Lies, damned lies, and startup advice
In the early days of a startup, you rarely know exactly who your product is best for. You’ll know the rough industry, and a vaguely empowering statement about the audience.
“We’re changing the way [Insert booming market] companies manage themselves!”
So you set out with a rally cry, and try to figure it out along the way.
You talk to a few people who work in the, let’s say… pet industry. People like kennel owners, dogwalkers, and veterinarians. You say “I’m building a thing that makes it easy for you to manage your business.” and ask how they currently manage appointments. They point to a handwritten binder in the corner. You have a stroke of genius. These people need management software!
If there’s one thing software engineers go crazy for,
it’s finding something people still do by hand.
A few months later you have a handful of early customers signed up. Your original assumptions were fantastically wrong. Fortunately thanks to beta feedback you’ve hit a stride and things are starting to go well.
“I want to hear what you’re doing…”
Then one day you get coffee with a person with years of experience. A decade ago they invented something a lot of people liked. Today they advise some local startups you hear are doing well.
They seem incredibly smart… and also don’t understand your idea. Actually, that’s not entirely true — they understand the product, but worry you’re “missing the real opportunity”.
What if you focused on payment processing for pet businesses? That seems to be a real pain point. After all, they own a dog and they have to write a check every time they go to the dog groomer because they aren’t set up to accept credit cards. If you did payments, they know a dozen companies that could use this. The inventory system your current customers use is nice, but not a gamechanger. Or as they say — the killer app.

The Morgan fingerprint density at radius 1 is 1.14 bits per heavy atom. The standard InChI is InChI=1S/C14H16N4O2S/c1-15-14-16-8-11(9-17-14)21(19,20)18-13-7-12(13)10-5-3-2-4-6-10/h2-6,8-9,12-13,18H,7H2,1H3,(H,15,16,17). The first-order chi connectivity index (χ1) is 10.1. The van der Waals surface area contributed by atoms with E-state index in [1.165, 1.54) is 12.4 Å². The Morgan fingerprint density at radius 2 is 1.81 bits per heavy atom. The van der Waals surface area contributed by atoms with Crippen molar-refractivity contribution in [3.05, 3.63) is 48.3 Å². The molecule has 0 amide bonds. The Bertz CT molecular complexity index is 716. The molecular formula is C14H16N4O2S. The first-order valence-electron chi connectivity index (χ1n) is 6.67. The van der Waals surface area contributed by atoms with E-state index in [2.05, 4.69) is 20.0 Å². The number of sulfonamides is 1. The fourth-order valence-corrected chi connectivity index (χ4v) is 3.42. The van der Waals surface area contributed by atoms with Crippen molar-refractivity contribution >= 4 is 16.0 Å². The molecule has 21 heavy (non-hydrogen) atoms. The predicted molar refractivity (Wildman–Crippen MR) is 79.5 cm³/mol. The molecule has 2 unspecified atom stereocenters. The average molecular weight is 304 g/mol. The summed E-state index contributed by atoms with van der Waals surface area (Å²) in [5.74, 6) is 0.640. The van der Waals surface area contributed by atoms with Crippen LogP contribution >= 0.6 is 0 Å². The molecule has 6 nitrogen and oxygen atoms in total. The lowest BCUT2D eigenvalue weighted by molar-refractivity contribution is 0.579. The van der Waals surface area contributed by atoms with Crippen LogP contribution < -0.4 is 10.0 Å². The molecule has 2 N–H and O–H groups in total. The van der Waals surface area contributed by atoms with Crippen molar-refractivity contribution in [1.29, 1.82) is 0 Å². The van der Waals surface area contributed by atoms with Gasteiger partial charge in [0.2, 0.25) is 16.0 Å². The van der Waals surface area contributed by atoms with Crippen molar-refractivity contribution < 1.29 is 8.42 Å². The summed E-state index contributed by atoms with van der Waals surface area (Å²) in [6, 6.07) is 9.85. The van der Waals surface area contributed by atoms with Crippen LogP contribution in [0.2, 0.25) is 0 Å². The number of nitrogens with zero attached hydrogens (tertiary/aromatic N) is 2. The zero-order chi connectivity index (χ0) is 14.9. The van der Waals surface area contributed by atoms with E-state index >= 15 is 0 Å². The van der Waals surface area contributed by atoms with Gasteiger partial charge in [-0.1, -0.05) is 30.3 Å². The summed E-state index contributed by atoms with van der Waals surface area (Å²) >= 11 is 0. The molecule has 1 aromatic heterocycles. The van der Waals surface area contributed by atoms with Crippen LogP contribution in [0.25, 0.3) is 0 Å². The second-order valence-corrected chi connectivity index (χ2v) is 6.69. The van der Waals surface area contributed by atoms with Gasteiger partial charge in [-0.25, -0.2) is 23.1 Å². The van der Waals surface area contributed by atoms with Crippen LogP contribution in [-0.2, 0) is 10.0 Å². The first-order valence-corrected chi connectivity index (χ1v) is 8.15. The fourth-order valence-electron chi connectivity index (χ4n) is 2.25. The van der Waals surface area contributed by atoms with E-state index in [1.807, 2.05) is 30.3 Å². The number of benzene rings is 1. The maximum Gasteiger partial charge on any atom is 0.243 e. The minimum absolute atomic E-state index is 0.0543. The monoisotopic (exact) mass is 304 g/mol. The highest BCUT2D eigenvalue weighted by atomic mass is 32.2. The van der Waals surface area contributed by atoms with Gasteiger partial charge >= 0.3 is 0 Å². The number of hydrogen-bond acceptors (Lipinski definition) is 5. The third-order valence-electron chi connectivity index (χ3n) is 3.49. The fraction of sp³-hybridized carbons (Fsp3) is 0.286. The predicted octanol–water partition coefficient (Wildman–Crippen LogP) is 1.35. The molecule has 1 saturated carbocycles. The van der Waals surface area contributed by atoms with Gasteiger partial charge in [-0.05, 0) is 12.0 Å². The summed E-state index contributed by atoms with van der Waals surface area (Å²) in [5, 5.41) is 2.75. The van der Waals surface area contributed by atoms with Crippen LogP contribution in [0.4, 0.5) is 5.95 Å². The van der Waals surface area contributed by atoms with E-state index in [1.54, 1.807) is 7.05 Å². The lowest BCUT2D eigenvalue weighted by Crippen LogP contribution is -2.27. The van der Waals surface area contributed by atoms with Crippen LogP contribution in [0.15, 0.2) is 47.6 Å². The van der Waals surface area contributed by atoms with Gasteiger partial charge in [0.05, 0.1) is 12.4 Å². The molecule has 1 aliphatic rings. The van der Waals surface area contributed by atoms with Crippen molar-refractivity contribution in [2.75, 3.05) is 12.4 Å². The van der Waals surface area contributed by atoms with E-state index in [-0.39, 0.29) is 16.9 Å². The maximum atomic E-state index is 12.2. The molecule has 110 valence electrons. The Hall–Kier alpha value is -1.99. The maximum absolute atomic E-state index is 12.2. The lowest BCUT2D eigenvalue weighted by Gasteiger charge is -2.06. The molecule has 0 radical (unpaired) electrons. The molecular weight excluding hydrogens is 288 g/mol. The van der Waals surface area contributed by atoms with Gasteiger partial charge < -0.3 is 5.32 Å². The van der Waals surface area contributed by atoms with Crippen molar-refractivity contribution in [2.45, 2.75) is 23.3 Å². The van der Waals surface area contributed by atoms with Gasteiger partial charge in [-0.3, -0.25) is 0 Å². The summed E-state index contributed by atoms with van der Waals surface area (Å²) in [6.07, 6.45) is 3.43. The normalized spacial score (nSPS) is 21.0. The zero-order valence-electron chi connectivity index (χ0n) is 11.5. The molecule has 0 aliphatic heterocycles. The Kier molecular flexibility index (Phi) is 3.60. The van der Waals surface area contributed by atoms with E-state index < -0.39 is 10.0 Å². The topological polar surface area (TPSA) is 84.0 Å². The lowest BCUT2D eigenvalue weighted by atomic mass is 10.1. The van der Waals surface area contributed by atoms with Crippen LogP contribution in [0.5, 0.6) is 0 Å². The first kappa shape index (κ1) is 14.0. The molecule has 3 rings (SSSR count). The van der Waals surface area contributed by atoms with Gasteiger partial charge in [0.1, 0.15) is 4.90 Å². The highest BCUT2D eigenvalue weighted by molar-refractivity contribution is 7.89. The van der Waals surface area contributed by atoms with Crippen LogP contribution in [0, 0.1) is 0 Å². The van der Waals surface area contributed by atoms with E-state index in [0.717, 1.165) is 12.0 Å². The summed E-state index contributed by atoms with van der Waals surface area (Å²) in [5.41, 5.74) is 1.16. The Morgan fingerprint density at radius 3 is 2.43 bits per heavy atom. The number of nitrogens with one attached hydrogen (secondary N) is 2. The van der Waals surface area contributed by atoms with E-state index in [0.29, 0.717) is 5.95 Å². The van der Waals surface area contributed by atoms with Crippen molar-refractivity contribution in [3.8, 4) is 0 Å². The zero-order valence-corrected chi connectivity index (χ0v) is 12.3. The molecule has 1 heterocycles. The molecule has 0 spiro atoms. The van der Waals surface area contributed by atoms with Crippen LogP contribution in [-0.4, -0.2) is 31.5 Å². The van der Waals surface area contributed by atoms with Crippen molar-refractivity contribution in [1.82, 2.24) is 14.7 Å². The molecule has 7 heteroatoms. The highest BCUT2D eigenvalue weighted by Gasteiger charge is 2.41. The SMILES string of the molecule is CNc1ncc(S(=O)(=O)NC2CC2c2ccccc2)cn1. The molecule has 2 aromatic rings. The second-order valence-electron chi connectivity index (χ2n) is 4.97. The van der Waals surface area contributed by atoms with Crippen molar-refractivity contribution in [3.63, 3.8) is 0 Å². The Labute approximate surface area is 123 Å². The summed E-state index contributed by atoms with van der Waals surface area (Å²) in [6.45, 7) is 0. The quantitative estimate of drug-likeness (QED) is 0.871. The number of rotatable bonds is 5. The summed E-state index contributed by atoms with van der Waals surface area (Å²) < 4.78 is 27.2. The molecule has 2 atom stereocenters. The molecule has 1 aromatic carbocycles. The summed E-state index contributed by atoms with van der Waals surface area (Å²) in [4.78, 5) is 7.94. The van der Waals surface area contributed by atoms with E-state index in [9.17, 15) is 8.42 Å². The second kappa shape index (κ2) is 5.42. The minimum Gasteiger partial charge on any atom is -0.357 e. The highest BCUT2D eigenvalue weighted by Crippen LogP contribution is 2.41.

At this point there’s typically an extended pause.
You wonder if this is how successful people happen. Did you just witness a serial success cut through months of internal debate like proverbial butter and solve everything about your product within minutes of hearing it? Or are they guessing just as much as you, but with a bit more conviction?
Startups are supposed to be flexible, so you nod and say “That’s good feedback, thanks.” You say goodbyes graciously and think “I liked them, but we’re on different wavelengths.”
A week later you hear from mutual friends that the person thought you were “fascinating, but the business wasn’t there”. For some reason it stings more than you want to admit.
How the struggle actually works
This is the gray area adversity that’s hard to explain about the early days of product market fit.
Adversity rarely comes neatly packaged as
“Your product idea sucks and you’ll never make it”
Instead it comes camoflauged as “missed” opportunities. It trickles in as reasonable-sounding advice from people with successful track records. It’s the type of advice makes you ask “Should I redirect the team this week?” It’s the blank response from someone clearly ouside your target audience, but still pushes forward with “…right, but what’s the killer app?”
How to keep a feedback filter
When you first start, its hard to know signal from noise. Most founders start with an earnest belief that everyone’s feedback is worth listening to, especially since getting anyone’s attention early on is hard enough as is.
- Good product vision is flexible on the path, but firm on the destination. (e.g. “The best way for people to communicate live”)
- Good advice moves you further down a path while respecting the destination. (e.g. “What if you used chat instead of pigeons?”)
I like to weight feedback based on how close the person is to the action. Expertise expires as industry tools change. Would a horseshoe maker be a good transportation advisor to Henry Ford?
The awesome news? You get really good at filtering. I mean stupidly good. As you build expertise about how your customers work, you’ll learn where valuable feedback really comes from. Once you start valuing the right channels, your product will show the results fast.
Here’s my current list for Robin. It changes monthly:
- People who have built similar B2B SaaS in the last two years
- Potential customers
- People who have built similar B2B products
- Everyone else
In early days you should find people who believe enough to test the idea despite uncertainty. Some people will think you’re missing out. Ignore them. Not every problem can be solved inside a quarter. They’ll be back when you figure it out, and their insights will have little to do with the outcome.
Some problems you have to see for yourself, otherwise they sound almost unbelieveable. Sort of like explaining to someone who’s never left the suburbs that finding city parking can take hours.
…you know something? Those people could really use management software.